As far as I know everyone on "the left" recognizes Israel's right to defend itself against aggression. That has little to do with criticizing Israel government policy in regard to Israeli Arab citizens, Palestinians and Lebanon, which are often seen as acts of aggression, not defense, even by Israeli citizens themselves. It is holding the Israeli government to the same standards of behaviour as any other government.

But thank you for merely proving my point - silly accusations of antisemitism launched at ones political enemies merely stifles legitimate dissent and debate and waters down the real meaning of antisemitism to where the word is meaningless.

 
At 12:53 PM, Blogger Balbulican said...

Just wondering. Is this the same "Jeff" who attacked for his alleged "antisemitism", then was forced to back down and apologize when unable to point out even a single instance?

 
At 6:49 PM, Anonymous Jeff said...

Mike, I'm not sure what you mean by "real" antisemitism as opposed to "false" antisemitism.

Balbulican, who pissed in your cornflakes?

 
At 6:52 PM, Anonymous Jeff said...

Btw, is this the same balbulican that accused me of calling him antisemitic but could not provide a single instance to back it up?

 
At 7:29 PM, Anonymous Jeff said...

"It relates in that many on the left fail to recognize Israel's right to defend itself. Why do they feel this way so strongly?"

Never mind. I just found the answer:

http://www.answers.com/topic/new-antisemitism

 
At 10:18 PM, Blogger Balbulican said...

This comment has been removed by a blog administrator.

 
At 12:46 AM, Anonymous Jeff said...

Thanks Balbulican.

 
At 9:23 AM, Blogger Mike said...

Balb's earlier post, edited to remove Jeff's full name, in accordance with our previously agreed to understanding:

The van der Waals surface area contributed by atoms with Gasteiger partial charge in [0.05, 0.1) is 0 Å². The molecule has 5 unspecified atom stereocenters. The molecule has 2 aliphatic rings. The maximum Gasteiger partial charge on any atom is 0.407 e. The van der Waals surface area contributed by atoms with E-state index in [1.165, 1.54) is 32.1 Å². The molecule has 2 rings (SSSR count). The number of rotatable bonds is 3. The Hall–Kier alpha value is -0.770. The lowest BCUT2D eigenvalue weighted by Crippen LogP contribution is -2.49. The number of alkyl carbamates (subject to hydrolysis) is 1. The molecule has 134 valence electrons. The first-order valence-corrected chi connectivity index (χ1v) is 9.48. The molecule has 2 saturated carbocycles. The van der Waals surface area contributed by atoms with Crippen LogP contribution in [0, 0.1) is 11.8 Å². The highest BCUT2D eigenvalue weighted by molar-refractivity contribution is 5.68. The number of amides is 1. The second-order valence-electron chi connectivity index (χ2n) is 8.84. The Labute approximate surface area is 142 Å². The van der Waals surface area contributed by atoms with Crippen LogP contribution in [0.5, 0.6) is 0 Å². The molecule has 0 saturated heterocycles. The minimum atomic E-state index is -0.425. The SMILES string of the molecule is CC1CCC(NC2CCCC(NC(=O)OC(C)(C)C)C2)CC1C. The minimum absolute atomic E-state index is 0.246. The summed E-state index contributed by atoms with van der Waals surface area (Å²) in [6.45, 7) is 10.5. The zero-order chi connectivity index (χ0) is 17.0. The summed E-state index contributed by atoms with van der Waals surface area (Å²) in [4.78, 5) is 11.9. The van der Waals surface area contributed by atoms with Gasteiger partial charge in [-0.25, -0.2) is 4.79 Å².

" Jeff said...

"Btw, is this the same balbulican that accused me of calling him antisemitic but could not provide a single instance to back it up?"

No, Mr. Jeff xxxx. This is the same balbulican who said the exact opposite, in this thread:

http://ianism.com/?p=403

You don't remember, Mr. xxxx? Let me help. I said:

"Jeff, you never called me a holocaust denier: sorry, my sentence WAS confusing. I said that “A” - i.e., Anonalogue - did. You didn’t."

To which you responded "no problem."

Honest, lad, have the brains not to lie about something that's still online. I thought Ian had shut down that particular line of stupidity, but I see you're attempting a revival.

10:18 PM "


Gents, we can have a heated discussion on this without resorting to behaviour we all know caused many of us great problems not long ago.

 
At 11:50 AM, Blogger Balbulican said...

No problem, Mike. Sorry to cause you the hassle.

I just don't like being lied about.

 
At 5:22 PM, Blogger John said...

Excellent, excellent post! Here in the UK the powers-that-be are doing their utmost to ensure that the 'anti-semite' label sticks firmly to those who are defending the vulnerable in Palestine and speaking up about the crimes against humanity committed by Israel.

Shockingly, the NUS (national union of students) conference has in fact just voted for a motion that equates anti-semitism with anti-zionism.

The implications of this are yet to be seen but it is clearly an attempt to silence genuine debate and crack down on political activity on campuses across the UK - since the invasion of Iraq, UK students have become highly politicised and this has in turn led to them being far more informed of the plight of the Palestinians, who are without a doubt one of the most subjugated people in existence today.

It is totally Orwellian that the expressing of horror about a country's brutality can possibly result in you being termed an anti-semite.

It must surely be one of the lowest and most transparent forms of politically motivated smears in the world today and as you say it is a huge insult to progressives everywhere who have spent their whole lives fighting against racism and injustices.

One of the most dangerous aspects of it though, as you rightly point out, is the severe watering down of the term anti-semite.

And if I had relatives that had died during the Holocaust at the hands of what were REAL anti-semites, I would be livid at this sleazy, blatantly politically motivated misuse of the word today.